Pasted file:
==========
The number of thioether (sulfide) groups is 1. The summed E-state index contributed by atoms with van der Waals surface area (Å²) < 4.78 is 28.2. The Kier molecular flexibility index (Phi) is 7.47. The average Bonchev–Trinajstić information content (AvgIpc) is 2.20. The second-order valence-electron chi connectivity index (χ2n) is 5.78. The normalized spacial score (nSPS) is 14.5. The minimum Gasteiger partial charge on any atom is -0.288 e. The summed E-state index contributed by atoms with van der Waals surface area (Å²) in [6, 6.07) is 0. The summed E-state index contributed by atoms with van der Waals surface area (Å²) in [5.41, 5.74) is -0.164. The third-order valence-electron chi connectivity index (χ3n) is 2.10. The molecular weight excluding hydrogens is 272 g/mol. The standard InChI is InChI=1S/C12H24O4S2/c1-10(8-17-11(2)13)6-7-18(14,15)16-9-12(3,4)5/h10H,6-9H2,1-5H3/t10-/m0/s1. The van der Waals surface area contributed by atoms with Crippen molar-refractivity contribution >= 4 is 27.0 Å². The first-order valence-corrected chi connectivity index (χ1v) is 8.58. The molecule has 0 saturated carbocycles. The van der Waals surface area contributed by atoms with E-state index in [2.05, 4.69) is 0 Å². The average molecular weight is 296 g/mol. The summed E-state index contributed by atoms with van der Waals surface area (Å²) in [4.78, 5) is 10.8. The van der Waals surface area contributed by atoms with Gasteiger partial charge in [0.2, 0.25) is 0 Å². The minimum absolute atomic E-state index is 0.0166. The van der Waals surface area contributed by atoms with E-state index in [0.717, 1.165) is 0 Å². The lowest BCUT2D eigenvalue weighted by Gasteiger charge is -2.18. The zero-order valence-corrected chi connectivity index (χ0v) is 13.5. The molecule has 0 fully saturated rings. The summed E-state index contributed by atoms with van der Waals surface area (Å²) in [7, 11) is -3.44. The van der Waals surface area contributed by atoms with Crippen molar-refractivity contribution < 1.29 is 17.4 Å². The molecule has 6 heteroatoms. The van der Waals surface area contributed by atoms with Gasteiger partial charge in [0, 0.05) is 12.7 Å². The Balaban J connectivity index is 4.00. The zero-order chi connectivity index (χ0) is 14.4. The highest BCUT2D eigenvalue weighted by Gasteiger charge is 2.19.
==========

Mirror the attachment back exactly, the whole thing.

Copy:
The number of thioether (sulfide) groups is 1. The summed E-state index contributed by atoms with van der Waals surface area (Å²) < 4.78 is 28.2. The Kier molecular flexibility index (Phi) is 7.47. The average Bonchev–Trinajstić information content (AvgIpc) is 2.20. The second-order valence-electron chi connectivity index (χ2n) is 5.78. The normalized spacial score (nSPS) is 14.5. The minimum Gasteiger partial charge on any atom is -0.288 e. The summed E-state index contributed by atoms with van der Waals surface area (Å²) in [6, 6.07) is 0. The summed E-state index contributed by atoms with van der Waals surface area (Å²) in [5.41, 5.74) is -0.164. The third-order valence-electron chi connectivity index (χ3n) is 2.10. The molecular weight excluding hydrogens is 272 g/mol. The standard InChI is InChI=1S/C12H24O4S2/c1-10(8-17-11(2)13)6-7-18(14,15)16-9-12(3,4)5/h10H,6-9H2,1-5H3/t10-/m0/s1. The van der Waals surface area contributed by atoms with Crippen molar-refractivity contribution >= 4 is 27.0 Å². The first-order valence-corrected chi connectivity index (χ1v) is 8.58. The molecule has 0 saturated carbocycles. The van der Waals surface area contributed by atoms with E-state index in [2.05, 4.69) is 0 Å². The average molecular weight is 296 g/mol. The summed E-state index contributed by atoms with van der Waals surface area (Å²) in [4.78, 5) is 10.8. The van der Waals surface area contributed by atoms with Gasteiger partial charge in [0.2, 0.25) is 0 Å². The minimum absolute atomic E-state index is 0.0166. The van der Waals surface area contributed by atoms with E-state index in [0.717, 1.165) is 0 Å². The lowest BCUT2D eigenvalue weighted by Gasteiger charge is -2.18. The zero-order valence-corrected chi connectivity index (χ0v) is 13.5. The molecule has 0 fully saturated rings. The summed E-state index contributed by atoms with van der Waals surface area (Å²) in [7, 11) is -3.44. The van der Waals surface area contributed by atoms with Crippen molar-refractivity contribution < 1.29 is 17.4 Å². The molecule has 6 heteroatoms. The van der Waals surface area contributed by atoms with Gasteiger partial charge in [0, 0.05) is 12.7 Å². The Balaban J connectivity index is 4.00. The zero-order chi connectivity index (χ0) is 14.4. The highest BCUT2D eigenvalue weighted by Gasteiger charge is 2.19.